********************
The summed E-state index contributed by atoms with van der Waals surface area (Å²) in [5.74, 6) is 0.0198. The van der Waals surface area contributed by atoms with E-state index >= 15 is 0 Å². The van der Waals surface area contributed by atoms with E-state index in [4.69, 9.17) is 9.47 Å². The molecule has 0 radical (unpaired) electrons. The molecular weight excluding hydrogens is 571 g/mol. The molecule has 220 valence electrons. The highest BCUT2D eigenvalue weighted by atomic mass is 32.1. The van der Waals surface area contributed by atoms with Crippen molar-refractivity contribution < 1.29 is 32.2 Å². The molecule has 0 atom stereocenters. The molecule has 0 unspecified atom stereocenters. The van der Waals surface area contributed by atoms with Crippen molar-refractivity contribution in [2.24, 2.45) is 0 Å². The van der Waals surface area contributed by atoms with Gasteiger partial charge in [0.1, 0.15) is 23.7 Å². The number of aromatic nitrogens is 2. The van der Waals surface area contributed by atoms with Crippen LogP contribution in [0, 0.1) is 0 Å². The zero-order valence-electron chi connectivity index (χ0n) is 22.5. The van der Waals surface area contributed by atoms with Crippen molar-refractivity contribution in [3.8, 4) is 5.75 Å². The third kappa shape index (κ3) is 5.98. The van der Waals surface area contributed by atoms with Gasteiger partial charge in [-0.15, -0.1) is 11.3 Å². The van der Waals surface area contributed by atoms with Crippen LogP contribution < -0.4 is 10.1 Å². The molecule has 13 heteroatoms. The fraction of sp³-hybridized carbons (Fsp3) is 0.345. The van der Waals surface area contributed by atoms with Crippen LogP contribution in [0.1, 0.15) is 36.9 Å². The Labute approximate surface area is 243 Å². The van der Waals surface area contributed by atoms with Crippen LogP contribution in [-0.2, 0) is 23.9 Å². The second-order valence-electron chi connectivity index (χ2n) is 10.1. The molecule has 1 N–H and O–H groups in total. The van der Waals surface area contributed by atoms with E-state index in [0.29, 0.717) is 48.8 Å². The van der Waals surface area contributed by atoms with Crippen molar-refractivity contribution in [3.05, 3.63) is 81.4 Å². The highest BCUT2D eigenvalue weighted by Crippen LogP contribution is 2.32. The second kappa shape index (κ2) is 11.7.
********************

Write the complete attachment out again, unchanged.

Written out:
The summed E-state index contributed by atoms with van der Waals surface area (Å²) in [5.74, 6) is 0.0198. The van der Waals surface area contributed by atoms with E-state index >= 15 is 0 Å². The van der Waals surface area contributed by atoms with E-state index in [4.69, 9.17) is 9.47 Å². The molecule has 0 radical (unpaired) electrons. The molecular weight excluding hydrogens is 571 g/mol. The molecule has 220 valence electrons. The highest BCUT2D eigenvalue weighted by atomic mass is 32.1. The van der Waals surface area contributed by atoms with Crippen molar-refractivity contribution < 1.29 is 32.2 Å². The molecule has 0 atom stereocenters. The molecule has 0 unspecified atom stereocenters. The van der Waals surface area contributed by atoms with Crippen molar-refractivity contribution in [2.24, 2.45) is 0 Å². The van der Waals surface area contributed by atoms with Gasteiger partial charge in [0.1, 0.15) is 23.7 Å². The number of aromatic nitrogens is 2. The van der Waals surface area contributed by atoms with Crippen LogP contribution in [0, 0.1) is 0 Å². The zero-order valence-electron chi connectivity index (χ0n) is 22.5. The van der Waals surface area contributed by atoms with Crippen molar-refractivity contribution in [3.8, 4) is 5.75 Å². The third kappa shape index (κ3) is 5.98. The van der Waals surface area contributed by atoms with Gasteiger partial charge in [-0.15, -0.1) is 11.3 Å². The van der Waals surface area contributed by atoms with Crippen LogP contribution < -0.4 is 10.1 Å². The molecule has 13 heteroatoms. The fraction of sp³-hybridized carbons (Fsp3) is 0.345. The van der Waals surface area contributed by atoms with Crippen LogP contribution in [0.1, 0.15) is 36.9 Å². The Labute approximate surface area is 243 Å². The van der Waals surface area contributed by atoms with Crippen LogP contribution in [-0.2, 0) is 23.9 Å². The second-order valence-electron chi connectivity index (χ2n) is 10.1. The molecule has 1 N–H and O–H groups in total. The van der Waals surface area contributed by atoms with E-state index in [0.29, 0.717) is 48.8 Å². The van der Waals surface area contributed by atoms with Crippen molar-refractivity contribution in [3.05, 3.63) is 81.4 Å². The highest BCUT2D eigenvalue weighted by Crippen LogP contribution is 2.32. The second kappa shape index (κ2) is 11.7.